(January 28, 2010) – Under a new Securities and Exchange Commission decision, companies will be required to disclose the effects of global warming and efforts to mitigate climate change in their financial reports to investors.
The requirement will enhance the consistency of companies’ financial reporting, said SEC chairwoman Mary L. Schapiro, according to Pensions & Investments. “I do not believe that public companies today are doing the best job they possibly can do with respect to their current mandated disclosures,” said Schapiro, who was appointed by President Obama.
Utilities that have high emissions of carbon dioxide may face increased costs from efforts to slow down the effects of climate change. Alternatively, investors looking to benefit from increased data from companies on environmental risks include The California State Teachers’ Retirement System (CalSTRS).
Other investors that may view the new climate-change disclosure standard as an opportunity are sovereign wealth funds. With two-thirds of their wealth coming from oil and gas interests, SWFs may have an intrinsic role toward achieving a clean-tech future and closing the world’s annual funding gap of around $150 billion on projects to cut carbon dioxide emissions, Reuters reported.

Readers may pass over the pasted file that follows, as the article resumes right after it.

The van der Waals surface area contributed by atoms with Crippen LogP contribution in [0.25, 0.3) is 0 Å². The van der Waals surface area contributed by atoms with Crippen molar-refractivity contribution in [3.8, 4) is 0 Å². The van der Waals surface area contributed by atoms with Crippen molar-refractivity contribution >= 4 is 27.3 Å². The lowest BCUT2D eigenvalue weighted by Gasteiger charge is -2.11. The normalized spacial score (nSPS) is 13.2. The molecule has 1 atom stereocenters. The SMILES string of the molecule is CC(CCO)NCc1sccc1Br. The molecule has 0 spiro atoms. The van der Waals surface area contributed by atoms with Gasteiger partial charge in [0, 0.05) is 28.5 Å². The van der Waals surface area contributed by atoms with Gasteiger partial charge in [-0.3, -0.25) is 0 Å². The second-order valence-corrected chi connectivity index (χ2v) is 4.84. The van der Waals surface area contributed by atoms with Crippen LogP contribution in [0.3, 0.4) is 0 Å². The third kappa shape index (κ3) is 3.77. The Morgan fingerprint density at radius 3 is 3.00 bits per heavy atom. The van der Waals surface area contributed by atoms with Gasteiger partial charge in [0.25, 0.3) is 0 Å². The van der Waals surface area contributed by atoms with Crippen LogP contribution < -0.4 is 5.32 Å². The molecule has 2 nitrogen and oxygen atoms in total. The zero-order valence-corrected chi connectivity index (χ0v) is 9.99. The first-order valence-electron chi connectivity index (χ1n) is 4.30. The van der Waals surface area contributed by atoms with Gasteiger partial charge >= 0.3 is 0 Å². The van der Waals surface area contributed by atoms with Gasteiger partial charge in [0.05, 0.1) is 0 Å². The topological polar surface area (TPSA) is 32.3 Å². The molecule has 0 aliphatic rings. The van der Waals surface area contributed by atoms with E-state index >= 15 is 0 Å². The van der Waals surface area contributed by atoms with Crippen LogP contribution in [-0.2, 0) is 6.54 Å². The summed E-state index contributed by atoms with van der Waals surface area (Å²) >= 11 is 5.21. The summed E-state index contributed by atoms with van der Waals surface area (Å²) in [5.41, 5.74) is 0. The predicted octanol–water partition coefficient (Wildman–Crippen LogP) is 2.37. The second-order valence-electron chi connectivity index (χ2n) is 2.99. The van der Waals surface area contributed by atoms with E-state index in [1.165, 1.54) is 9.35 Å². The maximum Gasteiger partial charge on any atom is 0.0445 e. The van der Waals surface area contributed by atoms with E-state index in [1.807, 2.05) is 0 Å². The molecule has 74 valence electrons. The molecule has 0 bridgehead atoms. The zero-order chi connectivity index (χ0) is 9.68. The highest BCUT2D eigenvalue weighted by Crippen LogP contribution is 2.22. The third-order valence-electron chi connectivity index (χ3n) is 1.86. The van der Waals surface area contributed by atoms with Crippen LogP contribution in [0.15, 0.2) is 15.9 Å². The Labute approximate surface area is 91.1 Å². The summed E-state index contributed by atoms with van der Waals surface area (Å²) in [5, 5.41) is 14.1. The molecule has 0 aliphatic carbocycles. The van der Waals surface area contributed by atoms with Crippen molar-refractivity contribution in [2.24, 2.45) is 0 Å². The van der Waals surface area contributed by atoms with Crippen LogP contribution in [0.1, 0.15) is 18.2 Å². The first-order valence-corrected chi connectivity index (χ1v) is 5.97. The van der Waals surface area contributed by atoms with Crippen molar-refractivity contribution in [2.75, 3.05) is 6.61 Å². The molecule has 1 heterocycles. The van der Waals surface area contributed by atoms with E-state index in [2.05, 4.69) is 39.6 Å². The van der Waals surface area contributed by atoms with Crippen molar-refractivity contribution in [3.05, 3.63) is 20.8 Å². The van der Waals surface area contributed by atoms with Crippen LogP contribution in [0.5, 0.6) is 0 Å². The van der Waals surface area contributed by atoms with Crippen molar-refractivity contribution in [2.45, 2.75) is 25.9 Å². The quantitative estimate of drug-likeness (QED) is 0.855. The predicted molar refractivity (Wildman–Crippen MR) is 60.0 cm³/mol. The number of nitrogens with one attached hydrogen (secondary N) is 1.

The SEC requirement was approved by a 3-2 commissioner vote along party lines — all three Democrats voted for it and two Republicans, Kathleen Casey and Troy Paredes, rejected the proposal, asserting that scientific claims that man-made emissions lead to climate change are “unsettled,” according to Bloomberg. They said the legislation could bury investors with unnecessary information.
The SEC guidelines are provided partly in response to investors who said companies aren’t providing sufficient data on the potential business risks from environmental protection laws.
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